With the able help of Sarah, a fellow beginner natural beekeeper, we went up onto the roof last week to harvest our first honey.

I had put a “clearing board” on the frame the day before, which is a sort of one-way gate for the bees. In theory, this should clear the top box of most bees, although it didn’t work all that well in this instance.

There’s no particular magic to harvesting honey: lift out a frame, check it’s full of honey, brush off the bees, and put it in a container. (Repeat as required.)

In the end, there were three frames of entirely capped honey, and the remaining frames were a mix of capped and uncapped honey. While we probably could’ve harvested all of it, we decided to leave the uncapped frames in the hive.

Our first frame of honey. Photo courtesy of Sarah Bosett.
Our first frame of honey. (Photo courtesy of Sarah Bosett.)
One frame of honeycomb, fresh and full of honey.
One frame of honeycomb, fresh and full of honey.

In Warré hives, frames aren’t wired. So to harvest the honey, you simply cut it out of the frames. (I then put the empty frames back into the hive, to fill the gaps in the top box.)

Honeycomb, ready for the honey to be extracted.
Honeycomb, ready for the honey to be extracted.

At a small scale, extracting the honey is pretty simple. Put the comb in a sieve that fits on top of a 20L plastic bucket.

Breaking up the honeycomb, letting the honey drain out.
Breaking up the honeycomb, letting the honey drain out.

Break up the honeycomb, and let the honey to drain out. A fine plastic filter sheet keeps the bits out of the honey (shown above). It only took about 24 hours for the vast bulk of the honey to drain out, with a small amount of mixing up throughout.

Pouring the honey into jars :-)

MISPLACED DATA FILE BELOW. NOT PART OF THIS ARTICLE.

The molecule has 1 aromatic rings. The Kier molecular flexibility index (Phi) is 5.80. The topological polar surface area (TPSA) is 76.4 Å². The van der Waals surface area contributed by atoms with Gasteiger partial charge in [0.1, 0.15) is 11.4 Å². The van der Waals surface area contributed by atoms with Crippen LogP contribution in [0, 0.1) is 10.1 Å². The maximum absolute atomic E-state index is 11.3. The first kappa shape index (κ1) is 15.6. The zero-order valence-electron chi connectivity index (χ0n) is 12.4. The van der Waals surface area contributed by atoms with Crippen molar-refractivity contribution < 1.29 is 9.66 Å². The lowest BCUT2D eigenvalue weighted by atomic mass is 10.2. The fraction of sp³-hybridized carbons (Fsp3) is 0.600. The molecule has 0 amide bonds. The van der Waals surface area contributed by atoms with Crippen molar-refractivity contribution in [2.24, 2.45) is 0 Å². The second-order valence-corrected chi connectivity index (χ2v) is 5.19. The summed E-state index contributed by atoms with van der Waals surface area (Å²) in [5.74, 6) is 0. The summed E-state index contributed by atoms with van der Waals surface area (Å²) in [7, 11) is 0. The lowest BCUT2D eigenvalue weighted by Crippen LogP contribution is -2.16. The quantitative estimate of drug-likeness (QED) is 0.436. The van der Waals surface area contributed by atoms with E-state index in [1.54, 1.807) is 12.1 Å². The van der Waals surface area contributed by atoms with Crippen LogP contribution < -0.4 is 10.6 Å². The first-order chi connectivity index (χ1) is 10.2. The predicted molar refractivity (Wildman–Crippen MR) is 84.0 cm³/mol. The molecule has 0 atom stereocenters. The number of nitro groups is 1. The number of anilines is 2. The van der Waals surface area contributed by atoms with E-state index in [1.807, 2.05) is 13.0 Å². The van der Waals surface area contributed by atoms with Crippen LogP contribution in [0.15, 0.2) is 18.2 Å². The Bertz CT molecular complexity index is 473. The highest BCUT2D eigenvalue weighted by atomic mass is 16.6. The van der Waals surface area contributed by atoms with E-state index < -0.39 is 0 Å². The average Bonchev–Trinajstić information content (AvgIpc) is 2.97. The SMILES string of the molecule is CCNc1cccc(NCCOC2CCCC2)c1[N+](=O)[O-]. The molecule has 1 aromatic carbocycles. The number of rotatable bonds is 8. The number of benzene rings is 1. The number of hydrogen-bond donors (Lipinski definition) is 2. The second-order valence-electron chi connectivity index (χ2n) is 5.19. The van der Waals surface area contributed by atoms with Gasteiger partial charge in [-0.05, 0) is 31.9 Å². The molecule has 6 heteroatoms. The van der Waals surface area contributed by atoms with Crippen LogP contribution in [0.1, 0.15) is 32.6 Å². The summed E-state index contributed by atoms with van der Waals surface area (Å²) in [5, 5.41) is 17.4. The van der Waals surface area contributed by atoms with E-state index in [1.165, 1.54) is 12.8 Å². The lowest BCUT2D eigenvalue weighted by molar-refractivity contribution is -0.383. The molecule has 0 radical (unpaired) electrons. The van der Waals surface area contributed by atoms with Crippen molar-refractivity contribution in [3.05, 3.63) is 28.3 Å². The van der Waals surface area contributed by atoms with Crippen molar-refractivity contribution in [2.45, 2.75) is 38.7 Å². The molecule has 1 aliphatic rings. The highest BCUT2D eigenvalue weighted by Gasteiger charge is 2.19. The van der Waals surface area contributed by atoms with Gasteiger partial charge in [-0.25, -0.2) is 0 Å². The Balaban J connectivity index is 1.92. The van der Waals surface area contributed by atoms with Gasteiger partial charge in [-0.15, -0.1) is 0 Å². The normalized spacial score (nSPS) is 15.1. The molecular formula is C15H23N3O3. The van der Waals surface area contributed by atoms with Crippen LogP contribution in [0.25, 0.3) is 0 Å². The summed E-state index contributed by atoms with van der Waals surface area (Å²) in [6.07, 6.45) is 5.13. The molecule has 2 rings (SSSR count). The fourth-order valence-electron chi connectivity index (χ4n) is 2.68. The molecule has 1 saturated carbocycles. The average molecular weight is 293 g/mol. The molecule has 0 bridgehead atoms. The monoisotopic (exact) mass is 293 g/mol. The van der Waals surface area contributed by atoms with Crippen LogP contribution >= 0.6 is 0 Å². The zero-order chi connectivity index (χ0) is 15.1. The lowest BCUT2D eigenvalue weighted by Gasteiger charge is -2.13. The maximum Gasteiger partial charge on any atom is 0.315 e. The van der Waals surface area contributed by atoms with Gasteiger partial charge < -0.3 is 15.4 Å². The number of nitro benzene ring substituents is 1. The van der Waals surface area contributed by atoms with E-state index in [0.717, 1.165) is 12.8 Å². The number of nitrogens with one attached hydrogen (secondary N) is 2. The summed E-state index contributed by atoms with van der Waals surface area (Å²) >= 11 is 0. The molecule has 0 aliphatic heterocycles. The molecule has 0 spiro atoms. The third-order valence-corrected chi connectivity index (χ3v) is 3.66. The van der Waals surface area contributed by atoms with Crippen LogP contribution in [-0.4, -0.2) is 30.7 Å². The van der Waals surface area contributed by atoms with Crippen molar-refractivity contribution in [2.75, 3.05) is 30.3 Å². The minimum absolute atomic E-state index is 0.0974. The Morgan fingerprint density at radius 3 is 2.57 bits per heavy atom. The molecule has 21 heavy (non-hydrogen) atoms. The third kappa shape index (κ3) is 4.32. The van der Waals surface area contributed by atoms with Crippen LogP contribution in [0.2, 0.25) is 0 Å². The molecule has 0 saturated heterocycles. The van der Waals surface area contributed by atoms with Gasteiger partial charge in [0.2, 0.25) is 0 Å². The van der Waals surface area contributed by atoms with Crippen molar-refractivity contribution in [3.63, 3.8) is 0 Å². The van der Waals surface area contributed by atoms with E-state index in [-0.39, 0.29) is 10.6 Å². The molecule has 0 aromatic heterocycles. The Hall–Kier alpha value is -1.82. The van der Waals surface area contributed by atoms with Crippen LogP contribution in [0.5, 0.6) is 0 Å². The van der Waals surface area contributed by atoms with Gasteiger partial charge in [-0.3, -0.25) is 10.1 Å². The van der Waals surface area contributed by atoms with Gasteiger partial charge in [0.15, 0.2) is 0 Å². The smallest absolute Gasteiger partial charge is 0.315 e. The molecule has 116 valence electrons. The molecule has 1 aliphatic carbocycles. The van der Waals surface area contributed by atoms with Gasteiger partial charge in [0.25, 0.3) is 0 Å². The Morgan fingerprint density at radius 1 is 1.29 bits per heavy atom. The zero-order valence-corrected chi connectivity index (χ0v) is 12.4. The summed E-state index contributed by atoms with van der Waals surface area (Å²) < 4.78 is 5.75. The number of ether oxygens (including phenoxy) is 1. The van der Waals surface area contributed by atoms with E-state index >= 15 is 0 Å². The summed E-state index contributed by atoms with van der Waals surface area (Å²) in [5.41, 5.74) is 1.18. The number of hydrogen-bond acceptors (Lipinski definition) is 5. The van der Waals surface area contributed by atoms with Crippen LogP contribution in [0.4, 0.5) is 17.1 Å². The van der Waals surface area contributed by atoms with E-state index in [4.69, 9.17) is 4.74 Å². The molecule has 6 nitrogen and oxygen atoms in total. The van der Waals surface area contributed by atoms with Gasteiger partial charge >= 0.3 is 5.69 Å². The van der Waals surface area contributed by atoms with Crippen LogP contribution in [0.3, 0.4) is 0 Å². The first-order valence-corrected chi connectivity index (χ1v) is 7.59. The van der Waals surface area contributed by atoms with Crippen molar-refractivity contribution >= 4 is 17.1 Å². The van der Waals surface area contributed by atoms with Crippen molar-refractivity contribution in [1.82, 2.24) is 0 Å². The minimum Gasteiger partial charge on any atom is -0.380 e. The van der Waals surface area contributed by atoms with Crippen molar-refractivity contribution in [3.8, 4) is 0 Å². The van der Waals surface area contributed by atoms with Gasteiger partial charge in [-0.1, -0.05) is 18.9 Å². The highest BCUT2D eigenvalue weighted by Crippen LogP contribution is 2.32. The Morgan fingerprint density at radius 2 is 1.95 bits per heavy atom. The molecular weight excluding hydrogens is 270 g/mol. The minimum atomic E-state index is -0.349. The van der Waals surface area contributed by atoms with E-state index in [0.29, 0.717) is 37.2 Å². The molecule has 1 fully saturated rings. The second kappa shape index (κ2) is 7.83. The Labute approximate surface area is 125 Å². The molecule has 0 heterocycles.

Pouring the honey into jars 🙂

Hornsby Beekeeping  (where I obtained the sieves, etc) kindly put a pouring tap (called a “gate”) into the storage bucket, which made it super-easy to pour the honey into jars, without spilling a drop.

The final haul - 2.5L of lovely home-made honey.
The final haul – 2.5L of lovely home-made honey.

These are the jars of honey we ended up with, complete with “Lewisham honey” labels. That’s a lot of honey for a small and very early honey harvest.

The final stats:

  • 3 frames harvested (out of 8 in the top box)
  • 6kg of comb and honey
  • 2.5 litres of lovely honey

That’s not a bad start, I think! Particularly with more harvesting expected soon (of the whole top box and probably the second box.)

This is what 3 cubic metres of compost looks like

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Now that's a big pile of compost!
Now that’s a big pile of compost!

I recently ordered a large delivery of compost, to be mainly used in the guerrilla gardened space behind our house. Much of that soil is heavily depleted, and I wanted to give our fruit trees the fastest rate of growth this year.

Why order such a big pile? For the simple reason that it cost $51/m3 to buy in bulk (plus a delivery charge), compared to $9 (or more) per 40L bag if purchased at a garden centre (or Bunnings for that matter). And a it takes a lot of 40L bags to make up a cubic metre of compost. That’s a big saving!

This time around, I purchased the compost from Australian Native Landscapes, who have a nice range of recycled products.

We ordered “RE-CARB® ESSENSE”, which is described as:

Humus rich, 100% organic compost is specifically designed to build soild carbon levels and soil microbial activity.  Apply 75mm and dig into tired, nutrient poor soils. Suitable for all plants, this compost is particulary beneficial for phosphorous sensitive Australian natives.

That matched exactly what we needed! In general, I really like the idea of using recycled coffee grounds, Sydney sewage, wood chips, etc to make compost. Much better than going into a tip…

Our bees ‘bearding’ on the hottest October day in Sydney history